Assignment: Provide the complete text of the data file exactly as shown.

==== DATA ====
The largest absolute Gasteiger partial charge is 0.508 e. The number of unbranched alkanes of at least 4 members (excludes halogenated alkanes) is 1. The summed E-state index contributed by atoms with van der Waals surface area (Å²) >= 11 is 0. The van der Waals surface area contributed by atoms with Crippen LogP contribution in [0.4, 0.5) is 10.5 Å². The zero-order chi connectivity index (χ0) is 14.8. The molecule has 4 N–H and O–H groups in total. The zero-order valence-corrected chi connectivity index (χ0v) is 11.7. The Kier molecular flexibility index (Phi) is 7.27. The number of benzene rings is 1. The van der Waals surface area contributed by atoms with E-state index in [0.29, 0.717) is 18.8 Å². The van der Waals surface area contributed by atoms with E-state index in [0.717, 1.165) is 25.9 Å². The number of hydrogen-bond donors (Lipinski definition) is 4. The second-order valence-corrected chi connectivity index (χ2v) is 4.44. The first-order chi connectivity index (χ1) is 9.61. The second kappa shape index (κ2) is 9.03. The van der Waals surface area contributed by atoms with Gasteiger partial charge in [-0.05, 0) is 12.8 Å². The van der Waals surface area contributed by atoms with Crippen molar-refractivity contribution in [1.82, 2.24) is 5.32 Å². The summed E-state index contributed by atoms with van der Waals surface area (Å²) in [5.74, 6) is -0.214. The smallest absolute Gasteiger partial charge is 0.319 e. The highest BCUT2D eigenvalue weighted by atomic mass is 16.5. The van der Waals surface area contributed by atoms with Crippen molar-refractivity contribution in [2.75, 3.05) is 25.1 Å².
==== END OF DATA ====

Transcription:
The largest absolute Gasteiger partial charge is 0.508 e. The number of unbranched alkanes of at least 4 members (excludes halogenated alkanes) is 1. The summed E-state index contributed by atoms with van der Waals surface area (Å²) >= 11 is 0. The van der Waals surface area contributed by atoms with Crippen LogP contribution in [0.4, 0.5) is 10.5 Å². The zero-order chi connectivity index (χ0) is 14.8. The molecule has 4 N–H and O–H groups in total. The zero-order valence-corrected chi connectivity index (χ0v) is 11.7. The Kier molecular flexibility index (Phi) is 7.27. The number of benzene rings is 1. The van der Waals surface area contributed by atoms with E-state index in [0.29, 0.717) is 18.8 Å². The van der Waals surface area contributed by atoms with E-state index in [0.717, 1.165) is 25.9 Å². The number of hydrogen-bond donors (Lipinski definition) is 4. The second-order valence-corrected chi connectivity index (χ2v) is 4.44. The first-order chi connectivity index (χ1) is 9.61. The second kappa shape index (κ2) is 9.03. The van der Waals surface area contributed by atoms with Gasteiger partial charge in [-0.05, 0) is 12.8 Å². The van der Waals surface area contributed by atoms with Crippen molar-refractivity contribution in [1.82, 2.24) is 5.32 Å². The summed E-state index contributed by atoms with van der Waals surface area (Å²) in [5.74, 6) is -0.214. The smallest absolute Gasteiger partial charge is 0.319 e. The highest BCUT2D eigenvalue weighted by atomic mass is 16.5. The van der Waals surface area contributed by atoms with Crippen molar-refractivity contribution in [2.75, 3.05) is 25.1 Å².